Skip to main content

Blackburn, James

Blackburn, James (1803–54). English-born Australian architect. Transported to Van Diemen's land in 1835 for forging a cheque, he was employed by the Department of Roads and Bridges, and directed much of the road-building and engineering works there. From 1839 he designed numerous buildings, and, influenced by the writings of Loudon, he was a major protagonist of the Picturesque, notably in the Rosedale extension of Campbell Town (1848–50), where a Loudonesque Italianate style was much in evidence. His Greek Revival Lady Franklin Museum (1842–3), Hobart, was a distinguished essay in Doric, but he could turn his hand to Gothic Revival (influenced by the works of J. L. Archer), and to Norman Revival (influenced by Ferrey and others). He moved to Melbourne in 1849, where he became City Surveyor, in which capacity he designed the Town Hall. His large and eclectic library was one of the first major architectural collections to be formed in Australia.

Bibliography

Kobayashi et al . (1996);
Tanner (ed.) (1981);
Jane Turner (1996).

Cite this article
Pick a style below, and copy the text for your bibliography.

  • MLA
  • Chicago
  • APA

"Blackburn, James." A Dictionary of Architecture and Landscape Architecture. . Encyclopedia.com. 18 Dec. 2018 <https://www.encyclopedia.com>.

"Blackburn, James." A Dictionary of Architecture and Landscape Architecture. . Encyclopedia.com. (December 18, 2018). https://www.encyclopedia.com/education/dictionaries-thesauruses-pictures-and-press-releases/blackburn-james

"Blackburn, James." A Dictionary of Architecture and Landscape Architecture. . Retrieved December 18, 2018 from Encyclopedia.com: https://www.encyclopedia.com/education/dictionaries-thesauruses-pictures-and-press-releases/blackburn-james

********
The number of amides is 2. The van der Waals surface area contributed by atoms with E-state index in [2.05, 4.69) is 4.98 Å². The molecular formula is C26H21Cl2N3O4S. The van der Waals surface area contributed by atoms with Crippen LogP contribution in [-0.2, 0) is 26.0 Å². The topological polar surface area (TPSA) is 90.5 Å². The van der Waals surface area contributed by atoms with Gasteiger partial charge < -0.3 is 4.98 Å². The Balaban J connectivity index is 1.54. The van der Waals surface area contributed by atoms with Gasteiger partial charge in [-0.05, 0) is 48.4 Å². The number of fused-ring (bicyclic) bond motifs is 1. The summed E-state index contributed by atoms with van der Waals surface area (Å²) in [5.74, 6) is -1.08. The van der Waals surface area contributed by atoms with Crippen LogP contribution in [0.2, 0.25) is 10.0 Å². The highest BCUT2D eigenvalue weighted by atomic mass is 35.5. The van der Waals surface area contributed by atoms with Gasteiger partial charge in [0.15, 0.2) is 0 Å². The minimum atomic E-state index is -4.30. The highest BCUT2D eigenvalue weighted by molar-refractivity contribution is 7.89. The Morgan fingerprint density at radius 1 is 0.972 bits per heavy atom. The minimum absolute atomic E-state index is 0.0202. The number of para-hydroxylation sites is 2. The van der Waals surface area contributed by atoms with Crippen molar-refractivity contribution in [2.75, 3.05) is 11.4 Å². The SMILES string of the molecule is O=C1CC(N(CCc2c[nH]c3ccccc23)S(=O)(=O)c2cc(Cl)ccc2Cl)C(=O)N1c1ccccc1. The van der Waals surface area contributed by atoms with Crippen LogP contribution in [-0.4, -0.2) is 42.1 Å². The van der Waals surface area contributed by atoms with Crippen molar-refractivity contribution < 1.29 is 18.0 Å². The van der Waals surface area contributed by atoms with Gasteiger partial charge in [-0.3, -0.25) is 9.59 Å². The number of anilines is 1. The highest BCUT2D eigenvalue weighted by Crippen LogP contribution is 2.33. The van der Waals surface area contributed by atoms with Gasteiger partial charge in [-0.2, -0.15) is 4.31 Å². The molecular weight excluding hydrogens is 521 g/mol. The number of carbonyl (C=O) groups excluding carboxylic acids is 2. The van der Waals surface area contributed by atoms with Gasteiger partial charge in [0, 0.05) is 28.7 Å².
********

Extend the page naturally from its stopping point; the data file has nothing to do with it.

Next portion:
Learn more about citation styles

Citation styles

Encyclopedia.com gives you the ability to cite reference entries and articles according to common styles from the Modern Language Association (MLA), The Chicago Manual of Style, and the American Psychological Association (APA).

Within the “Cite this article” tool, pick a style to see how all available information looks when formatted according to that style. Then, copy and paste the text into your bibliography or works cited list.

Because each style has its own formatting nuances that evolve over time and not all information is available for every reference entry or article, Encyclopedia.com cannot guarantee each citation it generates. Therefore, it’s best to use Encyclopedia.com citations as a starting point before checking the style against your school or publication’s requirements and the most-recent information available at these sites:

Modern Language Association

http://www.mla.org/style

The Chicago Manual of Style

http://www.chicagomanualofstyle.org/tools_citationguide.html

American Psychological Association

http://apastyle.apa.org/

Notes:
  • Most online reference entries and articles do not have page numbers. Therefore, that information is unavailable for most Encyclopedia.com content. However, the date of retrieval is often important. Refer to each style’s convention regarding the best way to format page numbers and retrieval dates.
  • In addition to the MLA, Chicago, and APA styles, your school, university, publication, or institution may have its own requirements for citations. Therefore, be sure to refer to those guidelines when editing your bibliography or works cited list.